Archive for May, 2008

A Computational Introduction to Number Theory and Algebra


[From A Computational Introduction to Number Theory and Algebra]

a free book about this great topic.

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Scala Goes Dynamic with JavaRebel

Scala Goes Dynamic with JavaRebel:

ZeroTurnaround donates a special Scala-only JavaRebel license for free use with Scala to put its productivity on par with the dynamic languages and help drive adoption.

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Filter and Sort Tables from Web Pages

Filter and Sort Tables from Web Pages:

TableTools is a Firefox extension that lets you sort, filter and export tables from any web page. After installing the extension and restarting Firefox, find a web page that includes tables (this search might help) and right-click on a table to find a lot of interesting features:

* sort a column, depending on the type of elements (text, numbers, dates)

* filter the rows of a table by selecting elements from a drop-down or by entering your search terms, like in the screenshot below. You can even enter regular expression to filter more complex patterns. After typing the query, press Enter or click outside the active input box.

* export the entire table as tab-delimited text, HTML code or just the filtered rows

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How I automated my backups to Amazon S3 using s3sync. | John Eberly

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The “Atomization of Conversation”

Interesting post

Atom Last week I was speaking with Lawrence Hooper of Loladex and he used a phrase that’s been sticking in my head. When I asked him whether people would be willing to solicit their friends to make a local recommendations via his Facebook application — he said how he believed his site represented the continued “atomization of conversations.”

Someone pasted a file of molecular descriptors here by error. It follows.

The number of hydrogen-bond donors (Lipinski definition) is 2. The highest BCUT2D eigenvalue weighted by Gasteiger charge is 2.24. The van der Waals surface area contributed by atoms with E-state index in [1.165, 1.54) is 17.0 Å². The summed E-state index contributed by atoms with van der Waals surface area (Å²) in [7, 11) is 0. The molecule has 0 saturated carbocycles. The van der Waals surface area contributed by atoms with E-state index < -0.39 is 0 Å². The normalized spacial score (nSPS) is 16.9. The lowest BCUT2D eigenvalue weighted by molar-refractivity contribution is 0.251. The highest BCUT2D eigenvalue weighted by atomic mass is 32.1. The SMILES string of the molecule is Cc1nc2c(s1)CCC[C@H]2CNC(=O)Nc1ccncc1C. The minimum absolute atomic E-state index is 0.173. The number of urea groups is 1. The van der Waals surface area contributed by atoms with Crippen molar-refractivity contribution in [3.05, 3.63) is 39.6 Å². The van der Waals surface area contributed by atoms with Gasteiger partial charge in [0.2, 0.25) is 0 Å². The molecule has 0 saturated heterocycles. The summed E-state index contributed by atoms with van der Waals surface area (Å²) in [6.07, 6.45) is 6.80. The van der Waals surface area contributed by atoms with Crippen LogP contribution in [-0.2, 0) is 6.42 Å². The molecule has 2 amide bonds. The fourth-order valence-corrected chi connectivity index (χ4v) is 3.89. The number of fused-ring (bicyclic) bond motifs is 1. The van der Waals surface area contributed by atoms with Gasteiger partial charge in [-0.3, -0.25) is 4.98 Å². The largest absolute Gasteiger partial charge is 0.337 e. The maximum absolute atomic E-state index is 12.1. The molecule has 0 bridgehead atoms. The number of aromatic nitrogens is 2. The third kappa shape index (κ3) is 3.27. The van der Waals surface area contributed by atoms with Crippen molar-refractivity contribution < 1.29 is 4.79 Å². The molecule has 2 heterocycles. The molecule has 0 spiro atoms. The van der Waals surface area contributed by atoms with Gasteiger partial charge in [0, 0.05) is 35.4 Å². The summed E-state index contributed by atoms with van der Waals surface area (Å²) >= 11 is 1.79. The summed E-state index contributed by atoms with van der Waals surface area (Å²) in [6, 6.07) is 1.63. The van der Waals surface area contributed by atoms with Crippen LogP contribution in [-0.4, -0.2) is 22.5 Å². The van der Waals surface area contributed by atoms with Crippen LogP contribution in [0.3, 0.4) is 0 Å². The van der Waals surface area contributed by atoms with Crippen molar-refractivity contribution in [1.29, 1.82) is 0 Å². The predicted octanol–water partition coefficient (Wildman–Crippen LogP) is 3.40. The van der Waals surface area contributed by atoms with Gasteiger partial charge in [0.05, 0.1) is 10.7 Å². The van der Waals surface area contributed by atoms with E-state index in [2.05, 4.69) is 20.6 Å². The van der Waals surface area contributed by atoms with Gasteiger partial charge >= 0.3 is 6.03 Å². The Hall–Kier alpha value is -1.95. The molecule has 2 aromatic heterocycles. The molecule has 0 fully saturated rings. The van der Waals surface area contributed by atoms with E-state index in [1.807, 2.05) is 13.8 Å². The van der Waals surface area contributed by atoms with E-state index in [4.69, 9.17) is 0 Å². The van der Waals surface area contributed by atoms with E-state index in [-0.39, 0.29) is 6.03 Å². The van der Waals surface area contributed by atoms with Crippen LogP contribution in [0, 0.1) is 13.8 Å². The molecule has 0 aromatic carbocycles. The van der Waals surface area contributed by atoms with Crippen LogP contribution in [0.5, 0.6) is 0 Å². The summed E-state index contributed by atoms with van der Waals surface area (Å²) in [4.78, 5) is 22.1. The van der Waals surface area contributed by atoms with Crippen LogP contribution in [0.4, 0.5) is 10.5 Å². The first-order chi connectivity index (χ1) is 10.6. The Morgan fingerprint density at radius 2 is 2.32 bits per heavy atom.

It’s interesting to think about — as more applications get connected to the social graph, conversation and dialog are being atomized. If the current “geek” technologies go mainstream, you will no longer need to have a broad conversation about anything.

  • Why call someone and tell them you’re coming to town? They’ve seen it on Dopplr.
  • Want to tell someone about your recent trip to England? Don’t bother, they’ve seen the pictures on Flickr.
  • No need to call me and ask whether the new movie I just saw is any good — you’ve seen my review on Flickster.
  • Want to know what music I’m listening to right now? — check out iLike.
  • Is someone you know suffering from an illness or injury? — stay connected and informed (and offer support) at their Carepage.
  • Did your friend just open a bottle of wine? You can stay up to date on what they like (and don’t) by following their CellarTracker reviews.
  • And if that didn’t cover it, don’t worry, you probably saw it in my Facebook Status updates or Twitter feed.


Conversations are indeed becoming atomized and asynchronous. No need for the “Hey, how are you doing?” discussion. Personal dialog is being replaced by a Mini-feed.

Pro – David Levine says it best “Atomization means conversations are more powerful and real ones have more true content.”

Con – There’s something special and genuine about a conversation — the anecdotes, personality and emotion don’t come across the same in a 160 character SMS message.


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YouTube – Synchronization of 5 metronomes

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